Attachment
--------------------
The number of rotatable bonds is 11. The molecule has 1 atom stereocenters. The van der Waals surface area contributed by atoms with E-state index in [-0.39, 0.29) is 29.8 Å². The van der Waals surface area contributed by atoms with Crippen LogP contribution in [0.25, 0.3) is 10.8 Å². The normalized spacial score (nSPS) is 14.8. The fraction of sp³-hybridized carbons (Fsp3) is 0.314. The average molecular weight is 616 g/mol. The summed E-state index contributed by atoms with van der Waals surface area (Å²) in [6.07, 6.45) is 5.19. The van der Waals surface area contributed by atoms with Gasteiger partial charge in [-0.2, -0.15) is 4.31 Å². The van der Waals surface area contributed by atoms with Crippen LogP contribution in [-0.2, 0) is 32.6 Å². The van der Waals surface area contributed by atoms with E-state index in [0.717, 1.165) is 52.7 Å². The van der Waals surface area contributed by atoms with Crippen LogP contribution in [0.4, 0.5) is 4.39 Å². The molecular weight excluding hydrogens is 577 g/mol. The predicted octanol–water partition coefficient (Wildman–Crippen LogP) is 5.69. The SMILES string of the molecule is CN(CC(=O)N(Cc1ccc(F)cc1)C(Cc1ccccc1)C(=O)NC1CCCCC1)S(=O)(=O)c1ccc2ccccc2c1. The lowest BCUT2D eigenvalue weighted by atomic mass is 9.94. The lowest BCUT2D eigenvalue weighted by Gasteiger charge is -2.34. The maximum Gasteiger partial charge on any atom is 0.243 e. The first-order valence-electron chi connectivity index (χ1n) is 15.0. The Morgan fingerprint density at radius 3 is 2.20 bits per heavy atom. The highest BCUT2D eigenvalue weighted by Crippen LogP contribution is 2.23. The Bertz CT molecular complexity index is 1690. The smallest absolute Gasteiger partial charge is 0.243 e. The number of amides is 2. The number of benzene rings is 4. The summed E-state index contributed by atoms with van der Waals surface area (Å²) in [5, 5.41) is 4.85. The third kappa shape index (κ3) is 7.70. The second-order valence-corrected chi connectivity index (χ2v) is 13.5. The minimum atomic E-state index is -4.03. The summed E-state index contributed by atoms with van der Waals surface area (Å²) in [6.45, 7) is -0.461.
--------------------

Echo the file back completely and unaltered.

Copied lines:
The number of rotatable bonds is 11. The molecule has 1 atom stereocenters. The van der Waals surface area contributed by atoms with E-state index in [-0.39, 0.29) is 29.8 Å². The van der Waals surface area contributed by atoms with Crippen LogP contribution in [0.25, 0.3) is 10.8 Å². The normalized spacial score (nSPS) is 14.8. The fraction of sp³-hybridized carbons (Fsp3) is 0.314. The average molecular weight is 616 g/mol. The summed E-state index contributed by atoms with van der Waals surface area (Å²) in [6.07, 6.45) is 5.19. The van der Waals surface area contributed by atoms with Gasteiger partial charge in [-0.2, -0.15) is 4.31 Å². The van der Waals surface area contributed by atoms with Crippen LogP contribution in [-0.2, 0) is 32.6 Å². The van der Waals surface area contributed by atoms with E-state index in [0.717, 1.165) is 52.7 Å². The van der Waals surface area contributed by atoms with Crippen LogP contribution in [0.4, 0.5) is 4.39 Å². The molecular weight excluding hydrogens is 577 g/mol. The predicted octanol–water partition coefficient (Wildman–Crippen LogP) is 5.69. The SMILES string of the molecule is CN(CC(=O)N(Cc1ccc(F)cc1)C(Cc1ccccc1)C(=O)NC1CCCCC1)S(=O)(=O)c1ccc2ccccc2c1. The lowest BCUT2D eigenvalue weighted by atomic mass is 9.94. The lowest BCUT2D eigenvalue weighted by Gasteiger charge is -2.34. The maximum Gasteiger partial charge on any atom is 0.243 e. The first-order valence-electron chi connectivity index (χ1n) is 15.0. The Morgan fingerprint density at radius 3 is 2.20 bits per heavy atom. The highest BCUT2D eigenvalue weighted by Crippen LogP contribution is 2.23. The Bertz CT molecular complexity index is 1690. The smallest absolute Gasteiger partial charge is 0.243 e. The number of amides is 2. The number of benzene rings is 4. The summed E-state index contributed by atoms with van der Waals surface area (Å²) in [5, 5.41) is 4.85. The third kappa shape index (κ3) is 7.70. The second-order valence-corrected chi connectivity index (χ2v) is 13.5. The minimum atomic E-state index is -4.03. The summed E-state index contributed by atoms with van der Waals surface area (Å²) in [6.45, 7) is -0.461.